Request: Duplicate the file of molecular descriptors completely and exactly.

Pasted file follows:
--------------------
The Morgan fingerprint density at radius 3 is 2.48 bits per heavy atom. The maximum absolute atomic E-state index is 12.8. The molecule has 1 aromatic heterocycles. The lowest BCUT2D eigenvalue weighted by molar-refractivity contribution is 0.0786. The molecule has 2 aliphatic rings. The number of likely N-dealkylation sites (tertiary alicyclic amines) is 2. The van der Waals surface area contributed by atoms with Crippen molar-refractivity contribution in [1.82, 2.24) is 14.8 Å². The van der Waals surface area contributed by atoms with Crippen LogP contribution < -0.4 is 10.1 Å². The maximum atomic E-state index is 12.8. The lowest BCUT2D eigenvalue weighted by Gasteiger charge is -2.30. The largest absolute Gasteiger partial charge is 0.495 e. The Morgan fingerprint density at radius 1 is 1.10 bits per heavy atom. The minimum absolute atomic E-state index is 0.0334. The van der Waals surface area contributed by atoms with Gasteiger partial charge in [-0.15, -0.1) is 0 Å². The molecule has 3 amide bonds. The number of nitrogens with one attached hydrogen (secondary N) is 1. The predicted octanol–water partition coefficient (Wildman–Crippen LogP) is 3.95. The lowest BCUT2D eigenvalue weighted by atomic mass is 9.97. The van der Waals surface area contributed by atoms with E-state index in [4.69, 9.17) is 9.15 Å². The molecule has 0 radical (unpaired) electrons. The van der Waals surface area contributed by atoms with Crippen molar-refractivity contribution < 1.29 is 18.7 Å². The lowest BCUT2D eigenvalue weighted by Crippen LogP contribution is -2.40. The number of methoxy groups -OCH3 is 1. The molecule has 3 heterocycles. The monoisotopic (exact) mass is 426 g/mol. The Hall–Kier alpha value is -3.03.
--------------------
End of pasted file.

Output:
The Morgan fingerprint density at radius 3 is 2.48 bits per heavy atom. The maximum absolute atomic E-state index is 12.8. The molecule has 1 aromatic heterocycles. The lowest BCUT2D eigenvalue weighted by molar-refractivity contribution is 0.0786. The molecule has 2 aliphatic rings. The number of likely N-dealkylation sites (tertiary alicyclic amines) is 2. The van der Waals surface area contributed by atoms with Crippen molar-refractivity contribution in [1.82, 2.24) is 14.8 Å². The van der Waals surface area contributed by atoms with Crippen LogP contribution < -0.4 is 10.1 Å². The maximum atomic E-state index is 12.8. The lowest BCUT2D eigenvalue weighted by Gasteiger charge is -2.30. The largest absolute Gasteiger partial charge is 0.495 e. The Morgan fingerprint density at radius 1 is 1.10 bits per heavy atom. The minimum absolute atomic E-state index is 0.0334. The van der Waals surface area contributed by atoms with Gasteiger partial charge in [-0.15, -0.1) is 0 Å². The molecule has 3 amide bonds. The number of nitrogens with one attached hydrogen (secondary N) is 1. The predicted octanol–water partition coefficient (Wildman–Crippen LogP) is 3.95. The lowest BCUT2D eigenvalue weighted by atomic mass is 9.97. The van der Waals surface area contributed by atoms with E-state index in [4.69, 9.17) is 9.15 Å². The molecule has 0 radical (unpaired) electrons. The van der Waals surface area contributed by atoms with Crippen molar-refractivity contribution < 1.29 is 18.7 Å². The lowest BCUT2D eigenvalue weighted by Crippen LogP contribution is -2.40. The number of methoxy groups -OCH3 is 1. The molecule has 3 heterocycles. The monoisotopic (exact) mass is 426 g/mol. The Hall–Kier alpha value is -3.03.